References:
TLDP.org
TUXfiles.org

Extract audio from video file

Since there are so many tools (Minitube, youtube-dl) which allows you to download video files from YouTube or other video sharing sites, let’s go one step further and extract the sound from the downloaded video file to a mp3 file.

The FFmpeg tool will do the trick just fine. Thus assuming that you have the video file “My Video File.mp4” and you want to extract  the sound into “My Sound File.mp3 ” use the following command:

ffmpeg -i "My Video File.mp4"  -ab 128 "My Video File.mp3"

With the “-ab 128” parameter you specify that the audio bitrate should be 128k. Additionally the “-ar” parameter may be used for the audio sampling frequency but by default it is set to 44100, which should be ok.

On Ubuntu it may be necessary to add the Medibuntu repository and install the libmp3lame codec. For FFmpeg the audio codec can be specified using the parameter “-acodec”.

CLI search and replace in multiple files

Here is a quick tip about how to find and replace a text in multiple files, from CLI.

In this example you have some text files (.txt) with urls like “http://example.com, http://another-example.com…”. What you are trying to do is to replace all “http” references with “https”.

You can find all text files using the following command in the directory where the files are located:

find -type f -name *.txt

You can execute a command on the search result using the -exec parameter for the find command:

find -type f -name *.txt -exec my_command

The actual search and replace will be performed using sed command:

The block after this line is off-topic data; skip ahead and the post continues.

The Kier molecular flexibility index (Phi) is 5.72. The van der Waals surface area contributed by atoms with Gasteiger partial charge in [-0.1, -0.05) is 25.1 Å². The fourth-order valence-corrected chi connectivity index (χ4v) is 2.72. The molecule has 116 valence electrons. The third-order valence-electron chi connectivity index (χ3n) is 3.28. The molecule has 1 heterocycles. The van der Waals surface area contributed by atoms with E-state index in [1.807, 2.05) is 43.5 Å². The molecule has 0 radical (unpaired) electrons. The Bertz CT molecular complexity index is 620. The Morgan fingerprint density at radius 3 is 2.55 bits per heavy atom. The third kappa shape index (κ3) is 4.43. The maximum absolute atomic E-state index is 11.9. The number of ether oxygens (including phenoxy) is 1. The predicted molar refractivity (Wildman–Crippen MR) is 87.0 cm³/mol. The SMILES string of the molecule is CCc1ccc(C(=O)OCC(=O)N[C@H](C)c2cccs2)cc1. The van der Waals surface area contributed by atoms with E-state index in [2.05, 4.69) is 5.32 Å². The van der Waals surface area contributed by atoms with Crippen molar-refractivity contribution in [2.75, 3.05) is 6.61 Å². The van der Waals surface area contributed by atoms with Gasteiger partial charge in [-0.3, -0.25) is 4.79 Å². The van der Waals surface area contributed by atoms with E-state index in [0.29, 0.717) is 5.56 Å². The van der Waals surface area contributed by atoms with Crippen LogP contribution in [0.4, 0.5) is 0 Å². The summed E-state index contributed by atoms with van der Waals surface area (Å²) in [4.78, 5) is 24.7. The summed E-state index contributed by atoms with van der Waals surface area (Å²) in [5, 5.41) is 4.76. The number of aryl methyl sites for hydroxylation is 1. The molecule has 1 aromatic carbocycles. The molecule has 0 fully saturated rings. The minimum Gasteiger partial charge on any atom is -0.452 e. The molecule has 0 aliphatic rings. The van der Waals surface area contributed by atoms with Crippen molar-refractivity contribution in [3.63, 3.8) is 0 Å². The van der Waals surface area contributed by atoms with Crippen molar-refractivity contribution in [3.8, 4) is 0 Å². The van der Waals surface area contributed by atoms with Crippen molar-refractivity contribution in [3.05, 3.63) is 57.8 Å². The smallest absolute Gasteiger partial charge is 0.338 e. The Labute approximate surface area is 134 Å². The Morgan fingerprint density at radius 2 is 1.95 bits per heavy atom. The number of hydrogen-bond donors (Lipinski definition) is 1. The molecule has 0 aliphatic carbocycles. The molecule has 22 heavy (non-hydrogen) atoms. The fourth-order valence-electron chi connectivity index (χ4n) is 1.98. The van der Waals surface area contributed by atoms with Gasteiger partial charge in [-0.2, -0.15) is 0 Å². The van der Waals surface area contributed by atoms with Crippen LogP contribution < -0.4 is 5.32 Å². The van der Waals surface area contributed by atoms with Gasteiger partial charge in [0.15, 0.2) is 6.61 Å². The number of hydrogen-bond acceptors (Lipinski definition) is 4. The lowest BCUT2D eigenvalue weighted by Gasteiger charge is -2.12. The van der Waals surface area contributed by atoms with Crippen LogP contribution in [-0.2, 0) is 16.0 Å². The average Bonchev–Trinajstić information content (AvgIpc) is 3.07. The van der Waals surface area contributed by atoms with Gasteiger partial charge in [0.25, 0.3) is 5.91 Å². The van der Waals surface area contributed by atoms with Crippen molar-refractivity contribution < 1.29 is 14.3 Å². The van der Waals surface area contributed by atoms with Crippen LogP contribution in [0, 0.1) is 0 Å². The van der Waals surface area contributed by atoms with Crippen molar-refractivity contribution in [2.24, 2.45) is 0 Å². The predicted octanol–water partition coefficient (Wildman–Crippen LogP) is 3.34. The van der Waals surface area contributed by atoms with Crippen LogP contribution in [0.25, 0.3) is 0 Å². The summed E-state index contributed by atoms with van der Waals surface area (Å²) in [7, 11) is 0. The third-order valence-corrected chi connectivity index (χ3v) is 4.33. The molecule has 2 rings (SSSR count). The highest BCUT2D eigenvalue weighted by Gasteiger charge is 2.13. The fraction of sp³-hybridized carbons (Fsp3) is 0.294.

find -type f -name *.txt -exec sed -i 's/http/https/' {} \;

Find all folders with same name in a directory tree and execute commands on them

In a Linux CLI environment you can use the “find” command to search for files or folder. In this tutorial I will explain how to find folders having the same name in a directory tree and execute commands on them.

Since the best way to learn is by example, let’s consider the following scenario: a collection of images along with their corresponding thumbnails in directories named “thumbs”; so what you are trying to do is remove all “thumbs” directories from your images collection.

The first step is to determine the path of the directory tree. Assuming that “/home/cristian/wallpapers” is the path you can execute the command by providing the entire path as parameter for the “find” command. If you are already in this directory you can use the dot “.” instead of the path (the dot is the equivalent of the current directory).

Now that you have the path, you need two more parameters for the find command – the name of the directories and the type. For the type you must use the letter “d” since this is how the “find” command will know that you want to search for a directory. For the name just provide “thumbs” since this is what we want to remove (see above scenario).

So far the command is:

find "/home/cristian/wallpapers" -name thumbs -type d

You found the directories, now pass this list to the deleting command with “xargs”:

find "/home/cristian/wallpapers" -name thumbs -type d | xargs rm -rf

If you need root permissions to delete the files just add the “sudo”:

find "/home/cristian/wallpapers" -name thumbs -type d | xargs sudo rm -rf

then enter your password.